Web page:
“It was easy on the Trump side to come up with opinions,” Berman said. “Either fortunately, or unfortunately, I came down on the side opposed to Trump. Maybe it made for good radio that we had two sides.”

Aside from the unexpected political cauldron that Berman would walk into, his on-air TV life didn’t automatically translate to radio.

“When I first started, I think the boss wasn’t real comfortable that I could handle a show from beginning to end,” Berman admitted.

He was fine with speaking to guests or callers, but the basic radio elements were foreign to him, such as navigating segments or doing a live commercial read. While it seems simple on the surface, Berman was used to putting together a 3:15 sportscast nightly at WNBC. Now, he was responsible for four hours of content daily.

“That’s very different,” Berman said. “It’s a whole different skill set.”

Tough Times with Todd

Berman initially was teamed with Todd Schnitt, but that was an ill-fated partnering.

“It was no secret that we did not get along,” Berman admitted. “It probably showed on the air.”

Schnitt, a native New Yorker, was the conservative voice who had been hosting his own show, The MJ Morning Show. He’s been fronting a political-centric afternoon drive program, The Schnitt Show, since 2001. However, failing in New York City would be a blemish to his career and, for the 34 months together, a blemish for Berman.

“Can you imagine coming to work and you don’t talk to your co-host except when you’re on the air?” Berman said. “It was uncomfortable. It wasn’t a lot of fun.”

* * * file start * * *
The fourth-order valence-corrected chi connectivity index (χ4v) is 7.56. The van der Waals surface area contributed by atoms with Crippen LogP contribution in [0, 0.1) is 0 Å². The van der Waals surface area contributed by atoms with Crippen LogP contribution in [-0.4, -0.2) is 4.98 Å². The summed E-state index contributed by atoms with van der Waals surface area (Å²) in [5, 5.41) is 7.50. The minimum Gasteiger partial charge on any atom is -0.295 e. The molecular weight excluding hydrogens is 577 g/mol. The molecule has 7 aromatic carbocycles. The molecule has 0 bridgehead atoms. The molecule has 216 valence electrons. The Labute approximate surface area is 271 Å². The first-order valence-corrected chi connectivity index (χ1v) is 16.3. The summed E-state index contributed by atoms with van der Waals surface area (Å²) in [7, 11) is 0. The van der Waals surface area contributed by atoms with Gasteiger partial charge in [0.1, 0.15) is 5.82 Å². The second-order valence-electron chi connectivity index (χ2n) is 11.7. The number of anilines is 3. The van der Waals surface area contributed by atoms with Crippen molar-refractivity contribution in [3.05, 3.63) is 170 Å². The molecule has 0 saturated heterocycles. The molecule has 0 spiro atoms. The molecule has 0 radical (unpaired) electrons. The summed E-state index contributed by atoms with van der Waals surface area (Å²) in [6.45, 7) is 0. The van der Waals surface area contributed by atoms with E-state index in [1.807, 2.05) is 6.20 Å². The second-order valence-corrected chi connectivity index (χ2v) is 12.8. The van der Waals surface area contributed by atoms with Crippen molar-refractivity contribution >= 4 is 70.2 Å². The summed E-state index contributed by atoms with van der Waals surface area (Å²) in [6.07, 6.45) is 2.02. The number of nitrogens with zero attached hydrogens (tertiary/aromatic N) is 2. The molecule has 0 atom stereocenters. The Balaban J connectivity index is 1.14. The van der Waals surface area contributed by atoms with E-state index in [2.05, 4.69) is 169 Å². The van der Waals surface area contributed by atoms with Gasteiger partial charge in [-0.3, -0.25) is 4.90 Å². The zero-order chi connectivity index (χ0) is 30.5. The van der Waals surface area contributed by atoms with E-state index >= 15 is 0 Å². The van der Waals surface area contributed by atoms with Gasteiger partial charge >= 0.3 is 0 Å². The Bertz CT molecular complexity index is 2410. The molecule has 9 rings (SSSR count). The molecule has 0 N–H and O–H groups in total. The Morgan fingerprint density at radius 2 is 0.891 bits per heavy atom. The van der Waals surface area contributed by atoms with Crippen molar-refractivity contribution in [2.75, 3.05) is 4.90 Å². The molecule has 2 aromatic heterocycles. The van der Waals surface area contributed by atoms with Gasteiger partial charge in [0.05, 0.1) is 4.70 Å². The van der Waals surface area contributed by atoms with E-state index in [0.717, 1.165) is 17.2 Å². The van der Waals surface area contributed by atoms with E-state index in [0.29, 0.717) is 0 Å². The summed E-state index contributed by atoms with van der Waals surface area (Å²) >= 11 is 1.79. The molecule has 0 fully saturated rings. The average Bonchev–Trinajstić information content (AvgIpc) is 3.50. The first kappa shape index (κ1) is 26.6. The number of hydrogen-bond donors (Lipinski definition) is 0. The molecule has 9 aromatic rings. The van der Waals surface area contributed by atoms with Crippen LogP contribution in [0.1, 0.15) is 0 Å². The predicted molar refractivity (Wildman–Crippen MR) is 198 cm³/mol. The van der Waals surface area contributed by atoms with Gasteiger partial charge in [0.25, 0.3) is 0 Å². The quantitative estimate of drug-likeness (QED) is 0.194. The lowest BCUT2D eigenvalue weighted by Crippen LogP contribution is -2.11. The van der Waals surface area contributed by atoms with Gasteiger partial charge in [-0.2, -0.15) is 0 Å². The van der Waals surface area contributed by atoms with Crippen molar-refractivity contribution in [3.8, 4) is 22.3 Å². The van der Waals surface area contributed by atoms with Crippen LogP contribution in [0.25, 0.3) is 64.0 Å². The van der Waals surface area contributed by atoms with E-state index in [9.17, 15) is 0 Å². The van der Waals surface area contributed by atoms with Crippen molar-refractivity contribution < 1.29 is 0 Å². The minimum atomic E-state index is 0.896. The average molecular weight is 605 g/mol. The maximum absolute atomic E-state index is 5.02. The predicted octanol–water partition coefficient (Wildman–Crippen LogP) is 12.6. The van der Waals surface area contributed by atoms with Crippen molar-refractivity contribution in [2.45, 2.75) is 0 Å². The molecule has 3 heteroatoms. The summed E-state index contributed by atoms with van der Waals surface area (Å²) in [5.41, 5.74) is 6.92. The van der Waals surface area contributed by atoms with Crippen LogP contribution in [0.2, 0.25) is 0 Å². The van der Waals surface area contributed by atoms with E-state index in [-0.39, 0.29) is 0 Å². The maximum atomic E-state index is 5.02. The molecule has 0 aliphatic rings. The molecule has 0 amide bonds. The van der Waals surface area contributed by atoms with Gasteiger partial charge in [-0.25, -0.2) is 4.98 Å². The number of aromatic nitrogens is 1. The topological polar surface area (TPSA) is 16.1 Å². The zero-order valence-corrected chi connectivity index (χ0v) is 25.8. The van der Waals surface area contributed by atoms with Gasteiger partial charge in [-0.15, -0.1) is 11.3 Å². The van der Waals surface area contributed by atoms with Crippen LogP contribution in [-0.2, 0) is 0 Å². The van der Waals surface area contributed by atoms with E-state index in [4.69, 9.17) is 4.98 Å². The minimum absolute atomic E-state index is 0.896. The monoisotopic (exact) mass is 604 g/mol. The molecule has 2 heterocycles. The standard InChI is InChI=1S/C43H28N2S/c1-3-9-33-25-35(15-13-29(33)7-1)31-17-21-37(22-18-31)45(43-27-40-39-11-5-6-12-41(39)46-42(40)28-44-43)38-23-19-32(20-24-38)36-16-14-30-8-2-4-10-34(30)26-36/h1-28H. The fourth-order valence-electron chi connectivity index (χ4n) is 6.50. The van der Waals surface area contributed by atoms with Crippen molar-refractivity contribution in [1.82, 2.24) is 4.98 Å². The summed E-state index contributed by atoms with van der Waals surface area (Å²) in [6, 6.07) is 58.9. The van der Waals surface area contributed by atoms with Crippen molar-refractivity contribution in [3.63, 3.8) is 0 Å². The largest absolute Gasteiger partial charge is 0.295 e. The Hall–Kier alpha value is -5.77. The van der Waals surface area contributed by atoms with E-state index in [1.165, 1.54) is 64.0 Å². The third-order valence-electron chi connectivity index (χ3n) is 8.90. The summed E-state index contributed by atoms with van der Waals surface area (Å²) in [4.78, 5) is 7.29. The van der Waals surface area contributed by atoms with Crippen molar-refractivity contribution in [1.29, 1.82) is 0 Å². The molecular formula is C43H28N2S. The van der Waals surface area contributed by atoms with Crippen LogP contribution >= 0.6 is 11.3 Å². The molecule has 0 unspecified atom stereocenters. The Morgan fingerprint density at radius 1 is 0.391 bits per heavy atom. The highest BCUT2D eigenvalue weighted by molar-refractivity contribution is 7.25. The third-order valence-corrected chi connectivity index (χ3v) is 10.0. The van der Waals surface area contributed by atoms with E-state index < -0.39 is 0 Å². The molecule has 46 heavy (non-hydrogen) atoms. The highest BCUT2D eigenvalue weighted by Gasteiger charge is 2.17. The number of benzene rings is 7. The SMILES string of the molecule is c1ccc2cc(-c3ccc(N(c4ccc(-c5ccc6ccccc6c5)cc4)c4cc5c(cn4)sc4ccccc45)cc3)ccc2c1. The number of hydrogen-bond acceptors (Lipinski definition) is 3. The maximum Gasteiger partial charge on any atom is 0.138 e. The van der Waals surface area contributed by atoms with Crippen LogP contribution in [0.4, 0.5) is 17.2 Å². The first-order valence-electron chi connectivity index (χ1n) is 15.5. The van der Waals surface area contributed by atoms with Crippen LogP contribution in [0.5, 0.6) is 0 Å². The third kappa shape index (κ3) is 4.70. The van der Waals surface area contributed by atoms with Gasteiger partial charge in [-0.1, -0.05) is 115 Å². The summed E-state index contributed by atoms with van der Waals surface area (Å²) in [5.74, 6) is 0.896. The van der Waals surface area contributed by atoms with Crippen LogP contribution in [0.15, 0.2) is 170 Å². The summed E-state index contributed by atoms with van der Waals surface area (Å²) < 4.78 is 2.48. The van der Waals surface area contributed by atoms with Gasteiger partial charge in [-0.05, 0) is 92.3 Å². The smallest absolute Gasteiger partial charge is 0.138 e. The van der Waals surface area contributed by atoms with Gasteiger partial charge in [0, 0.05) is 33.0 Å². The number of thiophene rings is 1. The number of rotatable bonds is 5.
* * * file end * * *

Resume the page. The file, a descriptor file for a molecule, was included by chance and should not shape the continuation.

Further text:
As awkward as it was, though, Berman had no intention of walking away from WOR because, “it was just something to do,” after his forced retirement from WNBC.

But iHeart, according to Berman, was grooming Schnitt to become a star at WOR. Therefore, with the chemistry failing, Berman thought he would take the fall. At one point, Berman joked on the air that he was like Alan Colmes, who had a Fox News show with Sean Hannity. One day Colmes was gone, and the cable news wars were altered forever.

“I was just shocked that it didn’t happen,” Berman said.

So, when Cuddy contacted Berman in October 2017 about Schnitt’s exit, he was stunned. It was a sudden departure and Berman was forced to fly solo in the studio the next day.

Officially, iHeart said they couldn’t come to a contract agreement with Schnitt, “[but] I’m being very honest with you. I always thought something happened, I never knew what,” Berman admitted. “Maybe he wanted a lot more. WOR does not overpay. Trust me.”

Since 2018, Berman and former theater critic Michael Riedel have a much better ying and yang.

“You figure that one out. Here’s a political radio station, you’ve got a Broadway guy and a sports guy and we’ve got a successful radio show,” Berman said.

Berman auditioned with fill-in guests on air and with the mics off. When it was finally Riedel’s turn, Berman was not familiar with his print or broadcasting background. Perhaps, it was that discovery that led to immediately clicking.

Their producer thought the off-the-cuff chatting was perfect and laid the groundwork for their on-air relationship.

“We both had broad experiences, so that’s why it’s worked,” Berman said. “We really do mix it up,” he said. “We’re very big on having fun.”

Battle for Morning Ratings 

He is proud of a long stretch, topping news/talk rival Red Apple Media’s WABC for more than a year, but Berman doesn’t get too caught up in the ratings. Another competitor is Salem’s 970 WNYM/The Answer. But the weaker signal makes them less formidable.

Another feather in his cap is occasionally ranking number one on Long Island among all morning shows.

WABC’s Sid Rosenberg recently told Barrett News Media that his morning show with Bernard McGuirk has “beaten the shit out of WOR lately.”